Chihwaseon (aka. Painted Fire, Strokes of Fire) is an engaging biopic on the life of renowned Korean painter; Jang Seung-Ub. Directed by Im Kwan-Taek with lush award-winning cinematography by Jung Il-Sung, Chihwaseon uses the history and beauty of Korea as its backdrop. I am in a very disadvantaged position, since I do not have a strong knowledge of Korean History; I cannot tell whether this film is accurate to its roots and can only comment on how well the film has been made. But It does have Choi Min-Sik (Oldboy) in the lead, so I was very compelled to see this one.
Jang Seung-Ub (Choi Min-Sik) is the quintessential painter of the Chosun Dynasty who was born in 1843 and disappeared without a trace (into the stuff of legend) in 1897. Jang lived a peculiar carefree life; he is an alcoholic and is a womanizer, but is an ingenious painter. He became a center for a lot of people's criticisms and lived during a drastic change in Korean history was occurring, he truly struggled to overcome the limits of his artistry. In his final stages of his life, he decides to leave everything behind and finally becomes a free man.
Although not as famous as other Korean painters, experts continue to hold his work in high regard.
When I first watched "Chihwaseon", I was awe-struck with the direction by Im, the beautiful cinematography by Jung, the excellent performance by Choi Min-Sik as the lead. So, I asked myself, what else is there to know about Jang Seung-Ub, other than he is a renowned painter during the Chosun period and that loves drinking and women? Well, I had to pay special attention to the subtle details, as this is a Korean film, this may be once again a character study or period study.
The beauty of "Chihwaseon" lies not only with its direction and superb visual execution; it lies on its proceedings. I've read that art experts of the Chosun period in Korea were called in to reproduce Jang's works, his authentic paintings were used for the film. To properly replicate Jang Seung-Ub's exquisite brush strokes, Choi Min-Sik went through an intensive training to give life to one of Korea's most cherished painters.
There is a very human characteristic present in the proceedings. However, I commend the director that instead on focusing his expression mostly on Jang Seung-Ub, he avoids the usual clichés inherent in other films about artists. The film is more about social status and how society expects a certain structure; it explores an artist who in all the political changes, manages to stand firm with his devotion to his art. The film also has a strong expression of romanticism that it felt like it wanted to create something of Jang's character. Noble men and leaders seek to influence Jang's paintings and he considers this an invasion of the true essence of art. Jang apparently wandered around in pursuit of the truth of art, he confirms his skills while painting with a wine bottle in one hand and as his fame grew, he challenges his own limits. Interestingly, he finds the state he has striven to attain in the form of a plain and misshapen bowl. Sadly, without knowledge of Korean history, I gained little from the references to the Chinese and Japanese struggles to a weakened Korea.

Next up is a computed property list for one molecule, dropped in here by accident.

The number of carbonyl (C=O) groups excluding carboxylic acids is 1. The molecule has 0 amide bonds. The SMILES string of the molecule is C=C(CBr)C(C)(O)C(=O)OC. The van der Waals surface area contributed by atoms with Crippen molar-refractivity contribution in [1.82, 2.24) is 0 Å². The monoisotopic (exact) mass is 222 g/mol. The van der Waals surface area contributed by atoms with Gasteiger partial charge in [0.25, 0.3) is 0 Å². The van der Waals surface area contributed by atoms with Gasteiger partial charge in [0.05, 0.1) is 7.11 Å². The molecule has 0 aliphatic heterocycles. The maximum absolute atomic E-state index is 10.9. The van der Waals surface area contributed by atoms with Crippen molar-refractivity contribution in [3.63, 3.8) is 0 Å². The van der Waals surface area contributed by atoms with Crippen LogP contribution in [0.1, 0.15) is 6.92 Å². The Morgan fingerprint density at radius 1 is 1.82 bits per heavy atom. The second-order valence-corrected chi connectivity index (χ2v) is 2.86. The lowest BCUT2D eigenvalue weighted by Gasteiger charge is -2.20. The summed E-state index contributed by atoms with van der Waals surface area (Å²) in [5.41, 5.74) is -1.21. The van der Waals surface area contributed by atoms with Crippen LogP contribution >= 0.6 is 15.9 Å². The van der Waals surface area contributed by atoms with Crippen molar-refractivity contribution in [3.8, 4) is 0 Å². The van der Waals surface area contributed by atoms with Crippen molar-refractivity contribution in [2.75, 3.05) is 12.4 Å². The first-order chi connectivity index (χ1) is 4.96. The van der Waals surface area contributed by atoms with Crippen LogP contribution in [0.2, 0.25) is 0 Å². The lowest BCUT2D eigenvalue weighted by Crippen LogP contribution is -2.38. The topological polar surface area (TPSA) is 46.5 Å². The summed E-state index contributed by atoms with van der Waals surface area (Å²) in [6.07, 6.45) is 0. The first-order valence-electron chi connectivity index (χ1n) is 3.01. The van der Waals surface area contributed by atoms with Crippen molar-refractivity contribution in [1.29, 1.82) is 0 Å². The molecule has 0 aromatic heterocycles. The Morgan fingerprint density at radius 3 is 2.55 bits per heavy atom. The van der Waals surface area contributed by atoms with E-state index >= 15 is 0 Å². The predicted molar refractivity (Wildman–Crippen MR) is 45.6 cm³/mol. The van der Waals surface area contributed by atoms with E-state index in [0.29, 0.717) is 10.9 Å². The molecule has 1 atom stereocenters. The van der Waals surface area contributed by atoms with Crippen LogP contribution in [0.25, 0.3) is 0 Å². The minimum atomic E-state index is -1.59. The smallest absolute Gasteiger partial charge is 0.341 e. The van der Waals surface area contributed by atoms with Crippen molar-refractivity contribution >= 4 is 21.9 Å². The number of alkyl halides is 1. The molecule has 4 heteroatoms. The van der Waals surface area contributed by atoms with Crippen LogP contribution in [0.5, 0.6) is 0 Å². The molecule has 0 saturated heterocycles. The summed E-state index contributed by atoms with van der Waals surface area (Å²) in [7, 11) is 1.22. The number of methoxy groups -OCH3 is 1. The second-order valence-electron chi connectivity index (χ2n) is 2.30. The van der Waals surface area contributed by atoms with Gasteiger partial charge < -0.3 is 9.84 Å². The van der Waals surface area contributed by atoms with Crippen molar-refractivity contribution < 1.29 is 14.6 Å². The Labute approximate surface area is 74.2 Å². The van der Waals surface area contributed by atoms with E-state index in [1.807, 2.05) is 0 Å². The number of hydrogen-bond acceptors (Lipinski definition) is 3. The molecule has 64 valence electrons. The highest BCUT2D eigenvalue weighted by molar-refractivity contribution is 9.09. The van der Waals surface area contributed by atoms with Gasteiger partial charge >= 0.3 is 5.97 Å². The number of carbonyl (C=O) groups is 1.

Aside from Kwan-Taek Im's direction and Jung's cinematography, the film draws its strength from its stellar cast. Choi Min-Sik once again gives an excellent portrayal and bears his soul for the audience. Jang is portrayed as a loner and usually expresses his contempt for those who seek to deaden the essence of art; Choi effectively brings his character to life, his fights with noble men and outbursts atop rooftops expresses pure agitation. He is joined by an excellent supporting cast: Ahn Sung-Ki plays Jang's mentor and actresses Kim Yeo-jin, Sun Yeh-jin and Yoo Ho-Jung play his various love interests. There is mild sexuality and nudity in the proceedings but will not turn off viewers since they are beautifully shot.
"Chihwaseon" may not be Im's best work but it is a very strong film about the life of Jang Seung-Ub. It does seduce the viewer with its very lush camera work and while some sequences felt a bit hurried, it would be unfair to expect a film to fully portray the life of a man in 2 hours. Im's other works have the unique ability to get under your skin, and while it would be unfair to impose such an approach with "Chihwaseon", Im definitely made this film with care and patience and has an uncanny ability to allure with its charms by execution.
HIGHLY RECOMMENDED! [4 stars]
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